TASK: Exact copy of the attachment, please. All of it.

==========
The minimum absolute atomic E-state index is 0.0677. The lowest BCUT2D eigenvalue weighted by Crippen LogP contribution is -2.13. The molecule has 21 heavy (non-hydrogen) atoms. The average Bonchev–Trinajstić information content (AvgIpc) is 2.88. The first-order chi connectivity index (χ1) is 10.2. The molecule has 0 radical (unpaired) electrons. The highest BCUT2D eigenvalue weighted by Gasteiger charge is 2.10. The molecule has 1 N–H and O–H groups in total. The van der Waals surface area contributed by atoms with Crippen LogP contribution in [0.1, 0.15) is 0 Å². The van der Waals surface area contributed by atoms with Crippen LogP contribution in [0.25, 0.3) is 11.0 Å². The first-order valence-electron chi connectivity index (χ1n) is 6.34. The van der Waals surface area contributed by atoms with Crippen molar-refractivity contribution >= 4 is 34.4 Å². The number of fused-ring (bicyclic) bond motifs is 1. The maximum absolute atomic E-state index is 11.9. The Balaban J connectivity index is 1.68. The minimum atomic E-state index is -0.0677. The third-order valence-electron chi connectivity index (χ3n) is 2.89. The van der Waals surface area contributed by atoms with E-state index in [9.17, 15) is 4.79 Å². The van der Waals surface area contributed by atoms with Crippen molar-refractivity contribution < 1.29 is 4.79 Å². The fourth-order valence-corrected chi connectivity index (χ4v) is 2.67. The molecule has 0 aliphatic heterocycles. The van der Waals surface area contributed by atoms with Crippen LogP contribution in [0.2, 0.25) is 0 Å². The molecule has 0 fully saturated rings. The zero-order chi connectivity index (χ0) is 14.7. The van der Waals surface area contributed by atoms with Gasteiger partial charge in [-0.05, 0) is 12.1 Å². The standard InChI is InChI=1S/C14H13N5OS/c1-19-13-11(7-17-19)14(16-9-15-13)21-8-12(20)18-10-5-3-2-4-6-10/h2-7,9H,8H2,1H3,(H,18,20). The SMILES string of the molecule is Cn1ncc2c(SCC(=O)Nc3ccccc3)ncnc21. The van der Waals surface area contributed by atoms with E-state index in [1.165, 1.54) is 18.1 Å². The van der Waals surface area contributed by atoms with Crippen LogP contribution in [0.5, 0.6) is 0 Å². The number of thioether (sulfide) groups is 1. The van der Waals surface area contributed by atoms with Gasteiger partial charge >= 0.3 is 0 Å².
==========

The minimum absolute atomic E-state index is 0.0677. The lowest BCUT2D eigenvalue weighted by Crippen LogP contribution is -2.13. The molecule has 21 heavy (non-hydrogen) atoms. The average Bonchev–Trinajstić information content (AvgIpc) is 2.88. The first-order chi connectivity index (χ1) is 10.2. The molecule has 0 radical (unpaired) electrons. The highest BCUT2D eigenvalue weighted by Gasteiger charge is 2.10. The molecule has 1 N–H and O–H groups in total. The van der Waals surface area contributed by atoms with Crippen LogP contribution in [0.1, 0.15) is 0 Å². The van der Waals surface area contributed by atoms with Crippen LogP contribution in [0.25, 0.3) is 11.0 Å². The first-order valence-electron chi connectivity index (χ1n) is 6.34. The van der Waals surface area contributed by atoms with Crippen molar-refractivity contribution >= 4 is 34.4 Å². The number of fused-ring (bicyclic) bond motifs is 1. The maximum absolute atomic E-state index is 11.9. The Balaban J connectivity index is 1.68. The minimum atomic E-state index is -0.0677. The third-order valence-electron chi connectivity index (χ3n) is 2.89. The van der Waals surface area contributed by atoms with E-state index in [9.17, 15) is 4.79 Å². The van der Waals surface area contributed by atoms with Crippen molar-refractivity contribution < 1.29 is 4.79 Å². The fourth-order valence-corrected chi connectivity index (χ4v) is 2.67. The molecule has 0 aliphatic heterocycles. The van der Waals surface area contributed by atoms with Crippen LogP contribution in [0.2, 0.25) is 0 Å². The molecule has 0 fully saturated rings. The zero-order chi connectivity index (χ0) is 14.7. The van der Waals surface area contributed by atoms with Gasteiger partial charge in [-0.05, 0) is 12.1 Å². The standard InChI is InChI=1S/C14H13N5OS/c1-19-13-11(7-17-19)14(16-9-15-13)21-8-12(20)18-10-5-3-2-4-6-10/h2-7,9H,8H2,1H3,(H,18,20). The SMILES string of the molecule is Cn1ncc2c(SCC(=O)Nc3ccccc3)ncnc21. The van der Waals surface area contributed by atoms with E-state index in [1.165, 1.54) is 18.1 Å². The van der Waals surface area contributed by atoms with Crippen LogP contribution in [0.5, 0.6) is 0 Å². The number of thioether (sulfide) groups is 1. The van der Waals surface area contributed by atoms with Gasteiger partial charge >= 0.3 is 0 Å².